One-to-one transmission
One-to-many transmission
Transport
TCP, UDP, HTTP
IP multicast channel
Type of stream
Video-on-demand or live
streams
Live streams only
Device requirement
The network devices use
unicast.
The network devices must
support multicast (not all
do).
Serving Content: Live Unicast
A live broadcast can either be truly live or can be of prerecorded content. A
common example is a company president making a speech to all employees.
A ProxySG can serve many clients through one unicast connection by receiving
the content from the origin content server (OCS) and then splitting that stream to
the clients that request it. This method saves server-side bandwidth and reduces
the server load.
41
Volume 3: Web Communication Proxies
Section A: Concepts: Streaming Media
Note that you cannot pause or rewind live broadcasts.
Serving Content: Video-on-Demand Unicast
Video-on-demand (VOD) is a service in which individuals can select
programming from a central information bank, allowing a movie or film clip to be
broadcasted immediately when requested. Common examples of VOD include
training videos or news broadcasts.
A ProxySG stores frequently requested data and distributes it upon client
requests. Because the ProxySG is closer to the client than the origin server, the
data is served locally, which saves firewall bandwidth and increases quality of
service by reducing pauses or buffering during playback. Because of its proximity
to the end user, the ProxySG provides higher quality streams (also dependent on
the client connection rate) than the origin server.
Note that VOD content can be paused, rewound, and played back.
Serving Content: Multicast Streaming
Multicast transmission is analogous to a radio frequency on which any device can
listen. Any device that supports multicast can transmit on the multicast channel.
One copy of the data is sent to a group address. Devices in the group listen for
traffic at the group address and join the stream if clients in the routing tree are
requesting the stream. Only the group participants receive the traffic at the
address associated with the group. Broadcasts differ from multicast because
broadcast traffic is sent to the entire network.
For multicast transmission to occur, the network devices through which the
content is to be sent must support multicast. In particular:
❐
Content creators must explicitly set up their streaming servers to support
multicast.
For example, for Windows Media, content creators can set up multicastenabled stations, stations that are not multicast-enabled, or both. For
RealNetworks, the configuration of the server includes specifying whether the
server supports multicast and, if so, which clients (subnets) can use multicast.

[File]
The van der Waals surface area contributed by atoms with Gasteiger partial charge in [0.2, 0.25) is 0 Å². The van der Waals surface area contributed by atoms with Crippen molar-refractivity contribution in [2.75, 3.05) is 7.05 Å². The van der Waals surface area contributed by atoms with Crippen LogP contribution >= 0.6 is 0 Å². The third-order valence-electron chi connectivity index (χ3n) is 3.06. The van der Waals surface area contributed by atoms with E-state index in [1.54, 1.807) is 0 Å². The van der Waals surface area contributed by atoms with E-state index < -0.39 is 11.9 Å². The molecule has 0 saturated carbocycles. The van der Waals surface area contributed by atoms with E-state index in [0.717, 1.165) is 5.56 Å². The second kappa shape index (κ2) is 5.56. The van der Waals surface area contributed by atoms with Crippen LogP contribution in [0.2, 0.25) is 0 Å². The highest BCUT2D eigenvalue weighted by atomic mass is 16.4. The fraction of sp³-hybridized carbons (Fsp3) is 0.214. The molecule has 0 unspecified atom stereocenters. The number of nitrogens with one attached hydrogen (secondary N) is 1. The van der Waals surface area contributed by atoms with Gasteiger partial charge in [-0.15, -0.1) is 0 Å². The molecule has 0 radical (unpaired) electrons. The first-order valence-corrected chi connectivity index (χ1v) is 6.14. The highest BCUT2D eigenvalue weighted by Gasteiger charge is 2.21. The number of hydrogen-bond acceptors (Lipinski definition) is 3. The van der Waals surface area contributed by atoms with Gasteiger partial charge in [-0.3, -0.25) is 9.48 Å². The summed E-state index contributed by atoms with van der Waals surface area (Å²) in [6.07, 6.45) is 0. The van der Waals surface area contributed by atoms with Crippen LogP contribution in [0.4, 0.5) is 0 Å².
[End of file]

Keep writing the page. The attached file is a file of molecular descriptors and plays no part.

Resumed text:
❐
Routers on the path must support multicast.
❐
Clients must request a multicast transmission. Media players that are set for
multicast transmission simply join the multicast channel to receive the
streaming data, sometimes without establishing an explicit one-to-one
connection to the device sending the transmission.
Benefits of Multicast
The benefits of using multicast for streaming media include the following:
❐
42
It alleviates network congestion.
Chapter 3: Managing Streaming Media
Section A: Concepts: Streaming Media
❐
For live streaming events that have a large audience, multicast significantly
reduces network traffic compared to the traffic that would result from
transmitting the same live event over unicast. If unicast transport is used, the
same content must be sent across the network multiple times or it must be
broadcast to all devices on the network.
❐
It scales well as the number of participants expand.
❐
It is well suited for efficient transmission over satellite links.
A company might, for example want to reserve WAN connections for
business-critical traffic, such as stock trades, but it needs a way to deliver
corporate broadcasts. The company could efficiently transmit corporate
broadcasts over satellite by using multicast transmission and reserve the
WAN for business-critical traffic.
❐
It enables network planners to proactively manage network growth and
control cost because deploying multicast is more cost-effective than
alternatives for increasing LAN and WAN capabilities.
Limitations of Multicast
The limitations of multicast include the following:
❐
In general, multicast support is not yet available on the Internet. Therefore,
using multicast to deliver content is limited to intranet-style deployments.
❐
Not all networking equipment supports multicasting. In addition, not all
network administrators enable the multicast functionality on their networking
equipment.
❐
Switches do not understand multicast. When a multicast stream reaches a
switch, the switch sends the multicast stream to all of its ports. A switch treats
a multicast address as an Ethernet broadcast.
About Serving Multicast Content
The ProxySG takes a multicast stream from the origin server and delivers it as a
unicast stream. This avoids the main disadvantage of multicasting—that all of the
routers on the network must be multicast-enabled to accept a multicast stream.
Unicast-to-multicast, multicast-to-multicast, and broadcast alias-(scheduled live
from stored content)-to-multicast are also supported.
For Windows Media multicast, a Windows Media Station file (.NSC) is
downloaded through HTTP to acquire the control information required to set up
content delivery.
For Real Media, multicasting maintains a TCP control (accounting) channel
between the client and media server. The multicast data stream is broadcast using